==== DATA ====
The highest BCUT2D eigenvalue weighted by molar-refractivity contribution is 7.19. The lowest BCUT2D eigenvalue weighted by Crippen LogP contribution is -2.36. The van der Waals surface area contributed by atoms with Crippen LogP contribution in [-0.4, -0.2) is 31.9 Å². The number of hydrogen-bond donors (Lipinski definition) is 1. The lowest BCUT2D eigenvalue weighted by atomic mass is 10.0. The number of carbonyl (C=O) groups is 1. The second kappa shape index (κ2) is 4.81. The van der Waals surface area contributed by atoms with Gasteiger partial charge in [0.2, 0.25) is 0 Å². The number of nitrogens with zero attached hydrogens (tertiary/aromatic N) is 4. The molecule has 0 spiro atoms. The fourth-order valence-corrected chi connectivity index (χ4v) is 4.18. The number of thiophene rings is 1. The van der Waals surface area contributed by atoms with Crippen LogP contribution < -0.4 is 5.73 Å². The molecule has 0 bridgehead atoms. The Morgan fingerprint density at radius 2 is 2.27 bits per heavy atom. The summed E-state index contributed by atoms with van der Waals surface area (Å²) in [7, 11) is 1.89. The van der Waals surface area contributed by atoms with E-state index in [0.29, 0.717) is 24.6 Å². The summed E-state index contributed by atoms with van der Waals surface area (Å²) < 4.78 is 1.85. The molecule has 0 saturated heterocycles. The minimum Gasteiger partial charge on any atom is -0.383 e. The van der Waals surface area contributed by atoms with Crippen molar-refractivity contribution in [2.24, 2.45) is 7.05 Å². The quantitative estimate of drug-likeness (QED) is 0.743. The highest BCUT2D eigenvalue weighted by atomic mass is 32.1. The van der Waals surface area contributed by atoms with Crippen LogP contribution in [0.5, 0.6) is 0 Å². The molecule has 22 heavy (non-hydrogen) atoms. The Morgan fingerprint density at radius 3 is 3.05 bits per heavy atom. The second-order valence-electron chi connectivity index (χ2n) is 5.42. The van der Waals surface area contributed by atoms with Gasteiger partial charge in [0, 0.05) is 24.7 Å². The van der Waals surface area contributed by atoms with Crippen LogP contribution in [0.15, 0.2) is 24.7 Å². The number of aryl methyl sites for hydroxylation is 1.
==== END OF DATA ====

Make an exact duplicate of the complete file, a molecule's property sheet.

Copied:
The highest BCUT2D eigenvalue weighted by molar-refractivity contribution is 7.19. The lowest BCUT2D eigenvalue weighted by Crippen LogP contribution is -2.36. The van der Waals surface area contributed by atoms with Crippen LogP contribution in [-0.4, -0.2) is 31.9 Å². The number of hydrogen-bond donors (Lipinski definition) is 1. The lowest BCUT2D eigenvalue weighted by atomic mass is 10.0. The number of carbonyl (C=O) groups is 1. The second kappa shape index (κ2) is 4.81. The van der Waals surface area contributed by atoms with Gasteiger partial charge in [0.2, 0.25) is 0 Å². The number of nitrogens with zero attached hydrogens (tertiary/aromatic N) is 4. The molecule has 0 spiro atoms. The fourth-order valence-corrected chi connectivity index (χ4v) is 4.18. The number of thiophene rings is 1. The van der Waals surface area contributed by atoms with Crippen LogP contribution < -0.4 is 5.73 Å². The molecule has 0 bridgehead atoms. The Morgan fingerprint density at radius 2 is 2.27 bits per heavy atom. The summed E-state index contributed by atoms with van der Waals surface area (Å²) in [7, 11) is 1.89. The van der Waals surface area contributed by atoms with E-state index in [0.29, 0.717) is 24.6 Å². The summed E-state index contributed by atoms with van der Waals surface area (Å²) < 4.78 is 1.85. The molecule has 0 saturated heterocycles. The minimum Gasteiger partial charge on any atom is -0.383 e. The van der Waals surface area contributed by atoms with Crippen molar-refractivity contribution in [2.24, 2.45) is 7.05 Å². The quantitative estimate of drug-likeness (QED) is 0.743. The highest BCUT2D eigenvalue weighted by atomic mass is 32.1. The van der Waals surface area contributed by atoms with Crippen LogP contribution in [0.5, 0.6) is 0 Å². The molecule has 22 heavy (non-hydrogen) atoms. The Morgan fingerprint density at radius 3 is 3.05 bits per heavy atom. The second-order valence-electron chi connectivity index (χ2n) is 5.42. The van der Waals surface area contributed by atoms with Gasteiger partial charge in [0, 0.05) is 24.7 Å². The van der Waals surface area contributed by atoms with Crippen LogP contribution in [0.15, 0.2) is 24.7 Å². The number of aryl methyl sites for hydroxylation is 1.